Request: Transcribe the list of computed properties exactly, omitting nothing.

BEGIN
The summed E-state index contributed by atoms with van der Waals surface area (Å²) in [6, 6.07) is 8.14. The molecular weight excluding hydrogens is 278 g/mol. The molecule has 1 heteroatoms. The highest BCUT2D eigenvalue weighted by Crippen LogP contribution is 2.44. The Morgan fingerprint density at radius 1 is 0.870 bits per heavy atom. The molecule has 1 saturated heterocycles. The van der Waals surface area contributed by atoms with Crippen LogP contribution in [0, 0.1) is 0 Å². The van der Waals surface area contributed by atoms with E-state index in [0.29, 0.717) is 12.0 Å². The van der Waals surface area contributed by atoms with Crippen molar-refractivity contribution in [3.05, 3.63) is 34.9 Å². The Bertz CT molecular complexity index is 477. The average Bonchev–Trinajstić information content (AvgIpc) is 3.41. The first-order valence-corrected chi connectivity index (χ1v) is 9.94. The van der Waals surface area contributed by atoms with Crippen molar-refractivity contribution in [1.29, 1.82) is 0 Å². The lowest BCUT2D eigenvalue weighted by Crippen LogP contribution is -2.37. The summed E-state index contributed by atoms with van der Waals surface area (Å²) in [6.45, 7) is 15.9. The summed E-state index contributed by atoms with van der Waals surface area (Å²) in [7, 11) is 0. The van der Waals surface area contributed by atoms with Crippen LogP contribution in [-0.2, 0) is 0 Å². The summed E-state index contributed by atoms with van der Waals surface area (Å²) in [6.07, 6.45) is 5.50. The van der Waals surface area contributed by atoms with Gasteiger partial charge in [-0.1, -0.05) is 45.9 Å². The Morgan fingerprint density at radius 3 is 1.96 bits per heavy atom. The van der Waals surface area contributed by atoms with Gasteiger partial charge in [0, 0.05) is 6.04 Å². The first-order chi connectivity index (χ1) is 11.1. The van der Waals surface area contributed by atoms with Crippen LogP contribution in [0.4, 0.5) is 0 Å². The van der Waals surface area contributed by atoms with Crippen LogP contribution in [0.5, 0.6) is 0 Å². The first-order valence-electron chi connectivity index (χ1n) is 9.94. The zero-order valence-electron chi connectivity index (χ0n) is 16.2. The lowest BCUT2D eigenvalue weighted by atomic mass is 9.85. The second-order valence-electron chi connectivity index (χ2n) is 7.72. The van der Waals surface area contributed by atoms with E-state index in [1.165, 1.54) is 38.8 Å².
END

The summed E-state index contributed by atoms with van der Waals surface area (Å²) in [6, 6.07) is 8.14. The molecular weight excluding hydrogens is 278 g/mol. The molecule has 1 heteroatoms. The highest BCUT2D eigenvalue weighted by Crippen LogP contribution is 2.44. The Morgan fingerprint density at radius 1 is 0.870 bits per heavy atom. The molecule has 1 saturated heterocycles. The van der Waals surface area contributed by atoms with Crippen LogP contribution in [0, 0.1) is 0 Å². The van der Waals surface area contributed by atoms with E-state index in [0.29, 0.717) is 12.0 Å². The van der Waals surface area contributed by atoms with Crippen molar-refractivity contribution in [3.05, 3.63) is 34.9 Å². The Bertz CT molecular complexity index is 477. The average Bonchev–Trinajstić information content (AvgIpc) is 3.41. The first-order valence-corrected chi connectivity index (χ1v) is 9.94. The van der Waals surface area contributed by atoms with Crippen molar-refractivity contribution in [1.29, 1.82) is 0 Å². The lowest BCUT2D eigenvalue weighted by Crippen LogP contribution is -2.37. The summed E-state index contributed by atoms with van der Waals surface area (Å²) in [6.45, 7) is 15.9. The summed E-state index contributed by atoms with van der Waals surface area (Å²) in [7, 11) is 0. The van der Waals surface area contributed by atoms with Crippen LogP contribution in [-0.2, 0) is 0 Å². The summed E-state index contributed by atoms with van der Waals surface area (Å²) in [6.07, 6.45) is 5.50. The van der Waals surface area contributed by atoms with Gasteiger partial charge in [-0.1, -0.05) is 45.9 Å². The Morgan fingerprint density at radius 3 is 1.96 bits per heavy atom. The van der Waals surface area contributed by atoms with Gasteiger partial charge in [0, 0.05) is 6.04 Å². The first-order chi connectivity index (χ1) is 11.1. The van der Waals surface area contributed by atoms with Crippen LogP contribution in [0.4, 0.5) is 0 Å². The van der Waals surface area contributed by atoms with Crippen LogP contribution in [0.5, 0.6) is 0 Å². The first-order valence-electron chi connectivity index (χ1n) is 9.94. The zero-order valence-electron chi connectivity index (χ0n) is 16.2. The lowest BCUT2D eigenvalue weighted by atomic mass is 9.85. The second-order valence-electron chi connectivity index (χ2n) is 7.72. The van der Waals surface area contributed by atoms with E-state index in [1.165, 1.54) is 38.8 Å².